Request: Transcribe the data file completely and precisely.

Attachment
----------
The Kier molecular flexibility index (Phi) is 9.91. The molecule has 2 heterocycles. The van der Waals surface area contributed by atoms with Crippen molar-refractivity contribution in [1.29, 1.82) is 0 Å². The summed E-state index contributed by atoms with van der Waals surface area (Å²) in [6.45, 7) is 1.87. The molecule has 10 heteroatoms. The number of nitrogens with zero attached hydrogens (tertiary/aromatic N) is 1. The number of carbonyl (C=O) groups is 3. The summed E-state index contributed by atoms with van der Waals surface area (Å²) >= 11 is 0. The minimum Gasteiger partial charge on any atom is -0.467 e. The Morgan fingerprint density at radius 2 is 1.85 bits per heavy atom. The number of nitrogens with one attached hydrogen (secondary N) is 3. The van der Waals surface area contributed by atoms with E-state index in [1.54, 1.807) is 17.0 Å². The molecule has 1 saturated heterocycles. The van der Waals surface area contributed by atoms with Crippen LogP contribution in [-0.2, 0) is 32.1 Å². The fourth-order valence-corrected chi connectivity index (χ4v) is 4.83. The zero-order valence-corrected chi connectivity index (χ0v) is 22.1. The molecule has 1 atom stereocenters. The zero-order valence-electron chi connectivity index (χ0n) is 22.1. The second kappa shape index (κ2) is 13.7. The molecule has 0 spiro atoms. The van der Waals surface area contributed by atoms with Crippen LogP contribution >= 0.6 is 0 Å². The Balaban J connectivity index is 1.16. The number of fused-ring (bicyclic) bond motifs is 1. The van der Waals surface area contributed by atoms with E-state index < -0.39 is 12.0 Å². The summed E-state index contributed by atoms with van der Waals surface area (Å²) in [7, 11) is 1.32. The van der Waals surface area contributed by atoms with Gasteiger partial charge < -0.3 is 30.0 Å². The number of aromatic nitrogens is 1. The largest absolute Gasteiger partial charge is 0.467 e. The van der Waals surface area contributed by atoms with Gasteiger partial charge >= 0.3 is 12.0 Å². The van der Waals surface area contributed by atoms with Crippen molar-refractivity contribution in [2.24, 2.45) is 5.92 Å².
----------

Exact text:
The Kier molecular flexibility index (Phi) is 9.91. The molecule has 2 heterocycles. The van der Waals surface area contributed by atoms with Crippen molar-refractivity contribution in [1.29, 1.82) is 0 Å². The summed E-state index contributed by atoms with van der Waals surface area (Å²) in [6.45, 7) is 1.87. The molecule has 10 heteroatoms. The number of nitrogens with zero attached hydrogens (tertiary/aromatic N) is 1. The number of carbonyl (C=O) groups is 3. The summed E-state index contributed by atoms with van der Waals surface area (Å²) >= 11 is 0. The minimum Gasteiger partial charge on any atom is -0.467 e. The Morgan fingerprint density at radius 2 is 1.85 bits per heavy atom. The number of nitrogens with one attached hydrogen (secondary N) is 3. The van der Waals surface area contributed by atoms with E-state index in [1.54, 1.807) is 17.0 Å². The molecule has 1 saturated heterocycles. The van der Waals surface area contributed by atoms with Crippen LogP contribution in [-0.2, 0) is 32.1 Å². The fourth-order valence-corrected chi connectivity index (χ4v) is 4.83. The zero-order valence-corrected chi connectivity index (χ0v) is 22.1. The molecule has 1 atom stereocenters. The zero-order valence-electron chi connectivity index (χ0n) is 22.1. The second kappa shape index (κ2) is 13.7. The molecule has 0 spiro atoms. The van der Waals surface area contributed by atoms with Crippen LogP contribution >= 0.6 is 0 Å². The Balaban J connectivity index is 1.16. The number of fused-ring (bicyclic) bond motifs is 1. The van der Waals surface area contributed by atoms with E-state index < -0.39 is 12.0 Å². The summed E-state index contributed by atoms with van der Waals surface area (Å²) in [7, 11) is 1.32. The van der Waals surface area contributed by atoms with Gasteiger partial charge < -0.3 is 30.0 Å². The number of aromatic nitrogens is 1. The largest absolute Gasteiger partial charge is 0.467 e. The van der Waals surface area contributed by atoms with Gasteiger partial charge >= 0.3 is 12.0 Å². The van der Waals surface area contributed by atoms with Crippen molar-refractivity contribution in [2.24, 2.45) is 5.92 Å².